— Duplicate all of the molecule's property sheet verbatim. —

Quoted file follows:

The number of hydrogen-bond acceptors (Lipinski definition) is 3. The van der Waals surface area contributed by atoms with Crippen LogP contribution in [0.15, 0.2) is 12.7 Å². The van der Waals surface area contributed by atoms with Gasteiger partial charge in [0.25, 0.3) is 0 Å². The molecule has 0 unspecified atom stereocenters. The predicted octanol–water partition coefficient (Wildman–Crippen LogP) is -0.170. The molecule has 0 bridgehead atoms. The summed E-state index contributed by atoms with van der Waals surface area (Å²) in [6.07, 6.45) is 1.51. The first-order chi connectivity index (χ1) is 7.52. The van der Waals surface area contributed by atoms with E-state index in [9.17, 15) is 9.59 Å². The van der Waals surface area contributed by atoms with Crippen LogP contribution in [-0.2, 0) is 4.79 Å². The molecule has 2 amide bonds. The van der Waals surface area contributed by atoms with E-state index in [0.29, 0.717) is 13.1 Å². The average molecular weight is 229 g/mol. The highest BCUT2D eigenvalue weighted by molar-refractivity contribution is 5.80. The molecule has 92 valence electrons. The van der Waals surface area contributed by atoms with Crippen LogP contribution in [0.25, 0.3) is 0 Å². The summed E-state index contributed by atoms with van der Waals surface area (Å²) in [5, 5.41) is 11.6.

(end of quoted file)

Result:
The number of hydrogen-bond acceptors (Lipinski definition) is 3. The van der Waals surface area contributed by atoms with Crippen LogP contribution in [0.15, 0.2) is 12.7 Å². The van der Waals surface area contributed by atoms with Gasteiger partial charge in [0.25, 0.3) is 0 Å². The molecule has 0 unspecified atom stereocenters. The predicted octanol–water partition coefficient (Wildman–Crippen LogP) is -0.170. The molecule has 0 bridgehead atoms. The summed E-state index contributed by atoms with van der Waals surface area (Å²) in [6.07, 6.45) is 1.51. The first-order chi connectivity index (χ1) is 7.52. The van der Waals surface area contributed by atoms with E-state index in [9.17, 15) is 9.59 Å². The van der Waals surface area contributed by atoms with Crippen LogP contribution in [-0.2, 0) is 4.79 Å². The molecule has 2 amide bonds. The van der Waals surface area contributed by atoms with E-state index in [0.29, 0.717) is 13.1 Å². The average molecular weight is 229 g/mol. The highest BCUT2D eigenvalue weighted by molar-refractivity contribution is 5.80. The molecule has 92 valence electrons. The van der Waals surface area contributed by atoms with Crippen LogP contribution in [0.25, 0.3) is 0 Å². The summed E-state index contributed by atoms with van der Waals surface area (Å²) in [5, 5.41) is 11.6.